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SASKATOON STAR PHOENIX COLUMN: Import EU Cross-Border Health Care to Reduce Sask. Surgical Waits

dom EU health column screencap

Imagine living with cloudy vision, not being able to see at night and being blinded by bright lights. Those are common symptoms for people struggling with cataracts.

While wait times for cataract surgery and many other surgeries in Saskatchewan are currently quite long, there’s a policy solution from Europe that could help patients receive the surgery they need much faster.

As of April, there were approximately 4,500 people in our province waiting to receive cataract surgery alone. If you add in all other surgeries, the total number of patients waiting for surgery rises to more than 35,000  — that’s more than the capacity of Mosaic Stadium. It’s not just Saskatchewan; across Canada, governments postponed thousands of surgeries during the pandemic, making our nation’s waiting list crisis even worse.

Patients in the European Union, however, have more options when confronted with long waiting lists, including something called the “cross border directive.”

This European Union policy allows a patient in one EU country to travel to another EU country for surgery, pay for it and then be reimbursed by their home country. Reimbursements cover up to the amount the home country would have spent for the procedure locally.

It’s easy to see how this could have an immediate positive impact for Saskatchewan patients.

Patients facing long waits for cataract surgery could travel just over the border to the United States and receive surgery quickly instead of having to wait half a year, a year, or more. For instance, the Dakota Eye Institute in North Dakota informed that its waiting list is usually only two weeks or so. Bill Marion, the manager of the company, noted they would be happy to have a bus load of patients come from Canada for surgery.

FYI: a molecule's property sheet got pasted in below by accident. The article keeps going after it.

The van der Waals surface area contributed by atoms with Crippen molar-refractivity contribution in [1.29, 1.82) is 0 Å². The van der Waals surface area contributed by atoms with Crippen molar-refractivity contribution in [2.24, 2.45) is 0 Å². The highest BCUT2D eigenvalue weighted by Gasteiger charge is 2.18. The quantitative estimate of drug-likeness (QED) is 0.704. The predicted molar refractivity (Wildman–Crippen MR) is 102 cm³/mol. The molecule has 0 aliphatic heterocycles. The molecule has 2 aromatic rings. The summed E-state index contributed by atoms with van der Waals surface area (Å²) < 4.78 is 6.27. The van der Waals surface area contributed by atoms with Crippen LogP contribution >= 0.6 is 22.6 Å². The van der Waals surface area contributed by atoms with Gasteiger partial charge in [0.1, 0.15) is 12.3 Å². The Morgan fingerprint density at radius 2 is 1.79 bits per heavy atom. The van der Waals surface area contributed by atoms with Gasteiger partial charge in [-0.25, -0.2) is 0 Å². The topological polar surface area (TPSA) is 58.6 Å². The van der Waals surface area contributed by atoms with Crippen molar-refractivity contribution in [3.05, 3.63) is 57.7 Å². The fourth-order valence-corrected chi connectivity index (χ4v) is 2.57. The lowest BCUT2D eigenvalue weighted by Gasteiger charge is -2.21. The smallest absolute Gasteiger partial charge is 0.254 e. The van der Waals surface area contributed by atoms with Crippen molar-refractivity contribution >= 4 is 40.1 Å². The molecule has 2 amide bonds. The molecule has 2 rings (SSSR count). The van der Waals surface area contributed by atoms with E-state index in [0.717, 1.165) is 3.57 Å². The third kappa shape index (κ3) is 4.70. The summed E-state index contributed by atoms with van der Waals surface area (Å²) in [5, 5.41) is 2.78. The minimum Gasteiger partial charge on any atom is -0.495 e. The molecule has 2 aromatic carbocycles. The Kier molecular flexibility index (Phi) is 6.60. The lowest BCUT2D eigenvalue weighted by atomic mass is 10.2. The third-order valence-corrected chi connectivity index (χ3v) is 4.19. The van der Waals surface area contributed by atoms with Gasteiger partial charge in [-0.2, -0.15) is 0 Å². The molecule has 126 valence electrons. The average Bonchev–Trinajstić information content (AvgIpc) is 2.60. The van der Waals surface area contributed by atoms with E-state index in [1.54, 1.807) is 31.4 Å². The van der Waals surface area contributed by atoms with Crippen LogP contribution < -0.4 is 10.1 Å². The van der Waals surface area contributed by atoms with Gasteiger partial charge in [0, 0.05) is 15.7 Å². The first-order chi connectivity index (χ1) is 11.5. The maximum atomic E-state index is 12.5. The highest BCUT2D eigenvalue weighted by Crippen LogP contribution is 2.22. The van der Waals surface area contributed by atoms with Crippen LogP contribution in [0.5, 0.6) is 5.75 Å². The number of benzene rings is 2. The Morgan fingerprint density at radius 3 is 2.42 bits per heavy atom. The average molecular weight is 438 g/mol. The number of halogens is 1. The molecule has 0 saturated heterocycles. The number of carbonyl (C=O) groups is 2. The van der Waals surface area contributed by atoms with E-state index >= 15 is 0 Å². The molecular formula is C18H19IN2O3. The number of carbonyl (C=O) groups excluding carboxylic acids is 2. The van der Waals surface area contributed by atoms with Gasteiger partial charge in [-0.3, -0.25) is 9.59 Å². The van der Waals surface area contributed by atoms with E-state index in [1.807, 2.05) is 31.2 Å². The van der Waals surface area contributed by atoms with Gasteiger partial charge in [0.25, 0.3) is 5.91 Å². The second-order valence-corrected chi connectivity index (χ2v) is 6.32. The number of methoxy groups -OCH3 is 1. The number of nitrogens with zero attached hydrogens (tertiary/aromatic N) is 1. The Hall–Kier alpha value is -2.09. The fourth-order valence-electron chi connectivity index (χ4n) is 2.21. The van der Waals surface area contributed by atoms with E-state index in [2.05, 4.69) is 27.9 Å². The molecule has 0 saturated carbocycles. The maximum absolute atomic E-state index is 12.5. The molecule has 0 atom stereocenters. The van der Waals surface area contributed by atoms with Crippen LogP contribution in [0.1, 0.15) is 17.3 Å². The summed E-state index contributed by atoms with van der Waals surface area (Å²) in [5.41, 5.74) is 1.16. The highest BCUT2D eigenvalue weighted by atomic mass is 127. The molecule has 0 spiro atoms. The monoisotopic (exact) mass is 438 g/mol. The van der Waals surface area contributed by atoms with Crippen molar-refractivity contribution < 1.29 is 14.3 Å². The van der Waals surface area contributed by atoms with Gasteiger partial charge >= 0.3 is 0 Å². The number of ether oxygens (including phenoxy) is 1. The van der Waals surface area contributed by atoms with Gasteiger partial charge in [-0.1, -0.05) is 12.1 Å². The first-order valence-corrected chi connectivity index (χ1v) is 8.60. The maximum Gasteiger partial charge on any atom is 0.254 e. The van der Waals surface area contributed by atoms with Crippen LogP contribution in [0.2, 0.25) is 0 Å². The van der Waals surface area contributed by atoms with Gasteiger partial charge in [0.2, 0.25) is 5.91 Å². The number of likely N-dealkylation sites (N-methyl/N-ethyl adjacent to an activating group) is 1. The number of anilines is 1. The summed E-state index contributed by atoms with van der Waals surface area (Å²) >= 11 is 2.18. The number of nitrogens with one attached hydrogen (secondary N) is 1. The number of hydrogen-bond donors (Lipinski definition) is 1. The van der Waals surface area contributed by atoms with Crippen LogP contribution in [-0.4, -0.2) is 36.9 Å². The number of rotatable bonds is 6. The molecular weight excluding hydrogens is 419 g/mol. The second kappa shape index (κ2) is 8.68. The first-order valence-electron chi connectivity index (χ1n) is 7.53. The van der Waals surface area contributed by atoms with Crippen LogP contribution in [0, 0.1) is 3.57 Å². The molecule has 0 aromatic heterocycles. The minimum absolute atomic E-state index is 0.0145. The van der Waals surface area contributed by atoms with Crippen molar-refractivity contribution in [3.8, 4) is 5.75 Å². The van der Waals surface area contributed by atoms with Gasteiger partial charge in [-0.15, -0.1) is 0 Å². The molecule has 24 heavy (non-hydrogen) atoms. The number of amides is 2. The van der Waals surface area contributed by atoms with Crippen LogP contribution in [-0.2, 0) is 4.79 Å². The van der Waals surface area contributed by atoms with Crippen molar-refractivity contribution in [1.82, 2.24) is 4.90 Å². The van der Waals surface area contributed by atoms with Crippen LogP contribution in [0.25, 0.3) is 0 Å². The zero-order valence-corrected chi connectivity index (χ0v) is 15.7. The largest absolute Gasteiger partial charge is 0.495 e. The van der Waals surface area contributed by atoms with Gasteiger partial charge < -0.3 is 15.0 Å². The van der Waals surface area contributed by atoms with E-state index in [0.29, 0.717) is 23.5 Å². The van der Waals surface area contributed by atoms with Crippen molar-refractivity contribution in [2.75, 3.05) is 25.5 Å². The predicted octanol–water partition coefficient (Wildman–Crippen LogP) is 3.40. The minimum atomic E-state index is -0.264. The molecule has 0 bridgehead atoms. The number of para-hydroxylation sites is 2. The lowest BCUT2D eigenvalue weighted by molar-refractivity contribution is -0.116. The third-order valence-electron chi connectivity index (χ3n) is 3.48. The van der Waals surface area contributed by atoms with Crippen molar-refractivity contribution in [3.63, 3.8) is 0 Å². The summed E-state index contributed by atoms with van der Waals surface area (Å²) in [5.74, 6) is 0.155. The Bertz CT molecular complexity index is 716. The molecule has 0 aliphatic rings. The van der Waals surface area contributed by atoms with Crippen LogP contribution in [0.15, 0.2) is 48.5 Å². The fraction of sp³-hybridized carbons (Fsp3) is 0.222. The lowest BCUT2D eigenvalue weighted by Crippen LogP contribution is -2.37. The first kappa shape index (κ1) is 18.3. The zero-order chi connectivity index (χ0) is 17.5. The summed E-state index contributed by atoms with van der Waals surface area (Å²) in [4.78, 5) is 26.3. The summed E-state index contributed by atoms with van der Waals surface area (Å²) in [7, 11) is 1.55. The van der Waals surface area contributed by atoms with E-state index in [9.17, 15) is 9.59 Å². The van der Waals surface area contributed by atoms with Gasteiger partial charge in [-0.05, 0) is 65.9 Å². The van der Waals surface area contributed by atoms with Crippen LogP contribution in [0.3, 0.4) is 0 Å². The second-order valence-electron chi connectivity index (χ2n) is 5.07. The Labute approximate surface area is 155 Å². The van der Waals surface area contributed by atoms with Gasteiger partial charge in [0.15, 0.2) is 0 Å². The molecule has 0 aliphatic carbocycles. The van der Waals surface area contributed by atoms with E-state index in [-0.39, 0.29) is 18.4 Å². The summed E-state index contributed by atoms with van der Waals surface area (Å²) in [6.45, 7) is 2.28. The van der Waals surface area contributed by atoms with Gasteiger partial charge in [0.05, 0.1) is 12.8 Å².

One shouldn’t chuckle at the idea of a busload full of Saskatchewan patients heading abroad for timely surgery. Beginning in 2017, two politicians from Ireland regularly organized busloads of patients to travel to the UK for cataract surgery. As of 2019, they had helped around 1,500 patients receive faster cataract surgery  — and reimbursement from the Irish government.

Of course, the Saskatchewan government could allow reimbursements for more than just cataract surgeries abroad. One Manitoba patient calculated that his successful knee surgery in Lithuania actually cost far less than what the government would have spent at a public hospital in Winnipeg.

Needless to say, there are cases where surgery abroad may cost patients more than what the government reimburses. Thus, it’s up to patients to decide if they want to pay the difference or wait for the government to provide surgery. Like it is in Europe, this policy would be completely voluntary.

In fact, it would even help those who remain on government waiting lists in Saskatchewan. Every time a patient travels abroad for surgery, they leave the waitlist and everyone behind them moves up a spot.

It’s important to note that government expenses for this policy would be minimal over the medium term. Instead of paying, say, $7,000 for John Doe to receive cataract surgery in Saskatchewan next year, the government would spend $7,000 to reimburse John Doe for his surgery abroad this year. Not only does John’s life improve sooner, reducing patient wait times can often save the patient from other health complications — and save the government from paying for them.

The Moe government has set a goal of reducing waitlists back to pre-pandemic levels by 2025. Importing this policy from the EU would allow for a significant step toward that goal.

This policy is a win-win. It’s essentially cost neutral to the government, would reduce the stress on the health-care system and, most importantly, it would let people get the care they need more quickly.

Dom Lucyk is the communications director with, a public policy think tank.

This column was published by the Saskatoon Star Phoenix and the Regina Leader-Post on August 17, 2022.

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